On Supply Chain Matters, our principle goal in the various commentaries we pen regarding global based supply chain developments is to provide insights for our readers.  Our intent is not to disparage any single company or organization but to help readers and students of supply chain management relate supply chain, product management and information technology developments to key learning.

If you search our content on the topic of Boeing, you will discover a lot of commentaries. Boeing’s past efforts in outsourcing major portions of product value-chain have resulted in a lot of snafus, or so it seems so.  The Boeing 787 Dreamliner program will no doubt serve as a living case study as to lessons in outsourcing.

Thus, it was with some surprise yesterday when we were alerted to a Reuters published article, Boeing to place much of 777X design work outside of Seattle.

Apparently, Boeing senior management has endorsed the decision to source a significant amount of the design work related to the company’s next generation wide-body aircraft in areas outside of Seattle. The 777x is speculated to be able to transport over 400 passengers and Boeing has been reportedly aggressively promoting this aircraft to Asia and Middle East based air carriers.

The designated design sites are to be Charlestown South Carolina, Huntsville Alabama, Long Beach California, Philadelphia Pennsylvania, St. Louis Missouri and Moscow, Russia.  What’s interesting about this news is that Boeing indicates that no decisions have been made regarding the involvement of its Puget Sound engineering teams, home to the core design group. 

Is this the same group that was marshaled to fix the numerous problems that were encountered on the 787, including the operational grounding?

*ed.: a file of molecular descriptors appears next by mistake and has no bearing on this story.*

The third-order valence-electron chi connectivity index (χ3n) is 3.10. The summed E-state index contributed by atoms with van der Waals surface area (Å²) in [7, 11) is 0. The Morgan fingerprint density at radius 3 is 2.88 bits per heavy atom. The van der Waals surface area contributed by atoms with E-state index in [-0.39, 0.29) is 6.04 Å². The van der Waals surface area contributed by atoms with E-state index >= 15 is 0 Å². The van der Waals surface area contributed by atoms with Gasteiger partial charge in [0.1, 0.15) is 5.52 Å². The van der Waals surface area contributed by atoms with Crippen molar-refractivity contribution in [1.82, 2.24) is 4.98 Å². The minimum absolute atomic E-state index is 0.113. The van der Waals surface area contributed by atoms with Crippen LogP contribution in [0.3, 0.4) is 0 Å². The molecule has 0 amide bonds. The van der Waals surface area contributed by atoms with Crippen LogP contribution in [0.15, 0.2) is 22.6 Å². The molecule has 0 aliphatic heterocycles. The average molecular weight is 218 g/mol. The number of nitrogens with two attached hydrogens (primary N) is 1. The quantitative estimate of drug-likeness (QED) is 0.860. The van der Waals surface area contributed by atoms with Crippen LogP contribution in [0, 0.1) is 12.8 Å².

Most likely.

Boeing has reiterated that no final decisions have been made regarding the sourcing of production operations of the 777X although speculation revolves around the Charlestown facility. One would have surmised that a lesson from the 787 program was the importance of co-locating engineering design with manufacturing, especially during the critical development phases. The Reuters story hints strongly that the engineering design decision was more about migrating work to lower-cost, nonunion states.  Reuters further speculates that the timing coincides with efforts to lobby the state of Washington on tax incentives to source 777X design and assembly work in Everett Washington. The Governor of Washington state reportedly only knew of the announcement at the time of the Reuters report.

Boeing re-iterates that it would apply “lessons learned” from the 787 and 747-8 programs, and that bringing skills from across the company will foster more efficient use of engineering resources.

We certainly hope so, but then again, the timing and tone would indicate different motivations.